James Schmitz’s The Demon Breed: SF as a Test-bed for Living (With Women who Kick Alien Butt)
I’d like to take some time to talk about the impact of simple truths and how perceptions long thought changed need regular revisits so we don’t forget. We become comfortable after tectonic changes occur that alter the landscape, so comfortable we sometimes get caught by surprise when an example of what we believed was long gone springs up before us, not nearly as banished as we’d thought. We forget, most of us.
And yes, this is about science fiction and fantasy. Really.
I collected the original run of Terry Carr’s groundbreaking Ace Specials back when they first appeared in the late Sixties. Some truly phenomenal work came out under that imprint, work still published and read today.
Ursula K. Le Guin’s A Wizard of Earthsea, Alexi Panshin’s Rite of Passage, Keith Roberts’ Pavane, The Black Corridor and Warlord of the Air by Michael Moorcock. A number of others that were influential but you have to search for them today, work by Wilson Tucker, Bob Shaw, and Joanna Russ.
Among them was a little novel by a writer not much talked about today except in certain “knowing” circles — James Schmitz. The novel was The Demon Breed and it featured a character that just riveted me.
Tough, smart, capable, a role model for anyone who wanted to grow up competent and self-assured and substantial. Nile Etland.
How I wish Schmitz has written more about this character. I would have followed her adventures as avidly as any other.
[Click on any of the images for larger versions.]
Nile Etland was a special field agent who in the course of this short novel pretty much single-handedly kicked major alien butt. And the remarkable thing about the book, especially for its time, is that she does all this without ever once calling attention to the fact that she’s, you know, a woman.
Schmitz’s major gift was to portray her as a person, whole and fully-realized and utterly unapologetic. It left an indelible impression on my awakening adolescent consciousness that took a while to fully manifest but for which I’ve ever since been thankful.
The trick Schmitz pulled off in this book is one many authors have managed to not get, which is part of what has driven gender discussions in SF and Fantasy, namely that he portrays Nile as a person, wholly and uniquely, completely herself, with no special referents to her gender other than the pronoun. She does what she does because it’s what she does and there’s no special argument in support of her right to do so “because she’s a, you know, woman.”
It may not seem like such a big deal, but when you consider all the other stories that have a strong female protagonist in which the author has found it necessary to explain how a woman got to do this job (and also how she differs from other women and how men resent/admire/respect/reject her because of it), thereby calling attention to the fact that this is unusual in our society and apparently will continue to be unusual in any future or alternate society, then it takes on a bit more significance.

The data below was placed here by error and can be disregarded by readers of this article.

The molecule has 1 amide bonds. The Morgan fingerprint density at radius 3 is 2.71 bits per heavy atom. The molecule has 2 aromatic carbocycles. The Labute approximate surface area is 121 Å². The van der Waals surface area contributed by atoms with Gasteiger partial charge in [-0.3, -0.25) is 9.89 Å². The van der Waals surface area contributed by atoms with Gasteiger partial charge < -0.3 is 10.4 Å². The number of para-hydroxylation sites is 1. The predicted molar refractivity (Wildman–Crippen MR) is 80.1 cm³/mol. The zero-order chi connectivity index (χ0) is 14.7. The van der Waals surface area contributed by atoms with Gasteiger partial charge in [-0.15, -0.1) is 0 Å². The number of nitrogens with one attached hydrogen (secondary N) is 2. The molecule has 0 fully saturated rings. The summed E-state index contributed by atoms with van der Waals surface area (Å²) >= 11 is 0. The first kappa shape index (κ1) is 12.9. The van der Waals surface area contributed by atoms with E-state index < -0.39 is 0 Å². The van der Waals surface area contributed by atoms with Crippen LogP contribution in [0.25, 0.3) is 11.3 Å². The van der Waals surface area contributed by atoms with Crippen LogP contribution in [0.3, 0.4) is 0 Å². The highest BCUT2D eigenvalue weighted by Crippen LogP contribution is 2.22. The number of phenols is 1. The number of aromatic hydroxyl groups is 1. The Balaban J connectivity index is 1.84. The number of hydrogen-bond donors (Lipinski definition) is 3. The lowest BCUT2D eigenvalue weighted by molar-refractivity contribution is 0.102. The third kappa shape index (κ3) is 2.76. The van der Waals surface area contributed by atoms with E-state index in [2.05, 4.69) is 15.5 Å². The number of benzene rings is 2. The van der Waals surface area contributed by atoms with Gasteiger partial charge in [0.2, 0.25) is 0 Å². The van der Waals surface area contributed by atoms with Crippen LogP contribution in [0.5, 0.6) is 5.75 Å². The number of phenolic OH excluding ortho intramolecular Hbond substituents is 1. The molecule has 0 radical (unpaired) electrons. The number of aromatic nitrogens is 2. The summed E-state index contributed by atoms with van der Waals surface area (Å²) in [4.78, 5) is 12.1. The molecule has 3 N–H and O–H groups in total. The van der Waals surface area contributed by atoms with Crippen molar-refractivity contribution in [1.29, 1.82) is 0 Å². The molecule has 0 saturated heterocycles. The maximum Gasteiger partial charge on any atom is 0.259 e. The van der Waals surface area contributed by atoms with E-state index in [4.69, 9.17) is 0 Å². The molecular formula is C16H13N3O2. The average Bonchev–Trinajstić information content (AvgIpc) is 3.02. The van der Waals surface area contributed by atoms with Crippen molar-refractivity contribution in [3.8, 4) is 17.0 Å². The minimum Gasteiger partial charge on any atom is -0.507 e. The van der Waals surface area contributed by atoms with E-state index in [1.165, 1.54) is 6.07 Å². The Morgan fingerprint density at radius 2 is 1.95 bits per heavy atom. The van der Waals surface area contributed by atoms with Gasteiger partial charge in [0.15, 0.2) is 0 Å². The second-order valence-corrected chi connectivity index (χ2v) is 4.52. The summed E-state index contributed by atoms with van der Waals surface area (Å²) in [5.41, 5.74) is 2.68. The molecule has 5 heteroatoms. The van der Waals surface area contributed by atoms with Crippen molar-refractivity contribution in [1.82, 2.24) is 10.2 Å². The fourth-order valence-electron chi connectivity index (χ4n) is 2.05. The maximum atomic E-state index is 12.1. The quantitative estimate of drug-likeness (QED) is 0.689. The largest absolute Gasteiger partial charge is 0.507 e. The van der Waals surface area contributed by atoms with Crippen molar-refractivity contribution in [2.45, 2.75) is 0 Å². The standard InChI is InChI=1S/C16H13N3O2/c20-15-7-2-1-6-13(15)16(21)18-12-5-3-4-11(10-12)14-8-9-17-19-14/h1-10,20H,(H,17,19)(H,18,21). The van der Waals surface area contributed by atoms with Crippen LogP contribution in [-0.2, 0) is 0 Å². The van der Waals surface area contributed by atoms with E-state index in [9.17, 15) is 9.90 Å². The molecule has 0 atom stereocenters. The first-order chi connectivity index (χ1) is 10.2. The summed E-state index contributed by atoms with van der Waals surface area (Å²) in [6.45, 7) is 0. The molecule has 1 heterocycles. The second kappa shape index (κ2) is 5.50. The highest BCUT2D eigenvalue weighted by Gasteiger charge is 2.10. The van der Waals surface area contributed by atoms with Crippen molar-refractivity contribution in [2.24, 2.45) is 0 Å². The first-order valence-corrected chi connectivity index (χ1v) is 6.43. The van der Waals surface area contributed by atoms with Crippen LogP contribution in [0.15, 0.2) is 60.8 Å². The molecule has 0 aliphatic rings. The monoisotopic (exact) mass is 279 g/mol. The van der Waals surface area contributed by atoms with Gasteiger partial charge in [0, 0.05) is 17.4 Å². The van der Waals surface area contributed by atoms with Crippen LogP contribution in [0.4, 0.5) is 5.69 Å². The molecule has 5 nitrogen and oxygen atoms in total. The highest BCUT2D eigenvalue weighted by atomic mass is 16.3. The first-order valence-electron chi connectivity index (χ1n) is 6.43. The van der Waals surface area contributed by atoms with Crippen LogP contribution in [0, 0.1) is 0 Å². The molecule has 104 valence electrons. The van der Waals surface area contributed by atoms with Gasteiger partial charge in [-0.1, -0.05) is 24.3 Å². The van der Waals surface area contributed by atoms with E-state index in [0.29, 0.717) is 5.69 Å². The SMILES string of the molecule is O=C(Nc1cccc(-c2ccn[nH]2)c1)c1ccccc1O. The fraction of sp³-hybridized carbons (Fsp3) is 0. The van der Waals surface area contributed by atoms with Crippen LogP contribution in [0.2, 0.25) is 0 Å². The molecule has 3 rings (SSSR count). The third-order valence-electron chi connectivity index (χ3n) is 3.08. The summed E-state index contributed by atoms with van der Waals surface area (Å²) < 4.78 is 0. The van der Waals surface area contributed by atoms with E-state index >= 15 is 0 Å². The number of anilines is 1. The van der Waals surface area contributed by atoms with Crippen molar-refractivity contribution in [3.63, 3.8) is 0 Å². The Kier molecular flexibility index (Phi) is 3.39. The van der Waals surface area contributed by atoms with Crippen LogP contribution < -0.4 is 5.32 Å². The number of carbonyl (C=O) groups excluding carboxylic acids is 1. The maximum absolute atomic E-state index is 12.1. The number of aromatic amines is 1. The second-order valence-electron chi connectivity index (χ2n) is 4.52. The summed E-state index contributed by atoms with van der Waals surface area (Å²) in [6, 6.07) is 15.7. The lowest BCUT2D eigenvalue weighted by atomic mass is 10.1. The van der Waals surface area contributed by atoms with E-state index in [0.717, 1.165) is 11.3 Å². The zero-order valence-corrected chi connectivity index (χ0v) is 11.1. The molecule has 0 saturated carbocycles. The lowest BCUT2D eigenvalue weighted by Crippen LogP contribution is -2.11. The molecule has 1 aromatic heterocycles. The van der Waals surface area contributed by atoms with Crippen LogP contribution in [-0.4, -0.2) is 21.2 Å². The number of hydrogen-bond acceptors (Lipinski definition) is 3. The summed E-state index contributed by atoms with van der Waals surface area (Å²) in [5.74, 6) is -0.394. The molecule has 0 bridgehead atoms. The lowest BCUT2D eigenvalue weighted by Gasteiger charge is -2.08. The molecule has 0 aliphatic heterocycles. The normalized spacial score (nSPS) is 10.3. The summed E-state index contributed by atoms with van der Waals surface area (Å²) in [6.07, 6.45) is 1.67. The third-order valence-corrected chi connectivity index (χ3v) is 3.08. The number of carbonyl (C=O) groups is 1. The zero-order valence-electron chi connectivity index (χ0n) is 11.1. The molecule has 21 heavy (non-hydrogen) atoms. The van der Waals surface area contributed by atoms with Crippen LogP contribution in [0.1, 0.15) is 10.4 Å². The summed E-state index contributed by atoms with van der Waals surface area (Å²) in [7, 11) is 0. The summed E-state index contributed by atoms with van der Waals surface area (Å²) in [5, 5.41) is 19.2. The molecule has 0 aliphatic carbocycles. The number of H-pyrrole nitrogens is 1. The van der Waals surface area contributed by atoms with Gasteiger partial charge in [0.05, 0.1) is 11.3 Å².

It’s not what Schmitz says but what he didn’t say that makes the trick both impressive and invisible.
Heinlein pulled something like this off in Starship Troopers in relation to race issues. But he managed to take time out whenever he put forward a female as a protagonist to stumble because he always felt compelled to explain why she should — and could — do what he had her doing.
One of the signs that progress has occurred is that no one notices a challenge anymore. Issues have been settled, social terms have changed for everyone, and what had once been radical is now normal, even dull, and people no longer question why something is as it is or why it should be. Science fiction about the future has always been one of ways we construct test-beds for living, albeit vicariously, and it is always a bit of a false note to find the same or old arguments still be engaged in the same way in work that deals with otherwise changed milieus.
That said, we still have to address our work to a contemporary audience which may be grappling with these ideas in search of resolution. Showing a world in which things have substantively changed and still making them familiar enough for readers to access easily is a challenge for any writer.
But the pay-off, which every writer would do well to keep in mind, is when someone picks up their work and comes away fundamentally affected, changed, with a new perspective. Preaching doesn’t accomplish that. Something simple — like treating all characters, male or female, whatever orientation or ethnicity, as People first and foremost — can have amazing consequences.
Mark W. Tiedemann is the author of Remains, Realtime, and several other novels. His last article for us was The ABC’s of DNA and Other Thorny Themes: Daryl Gregory’s “The Devil’s Alphabet”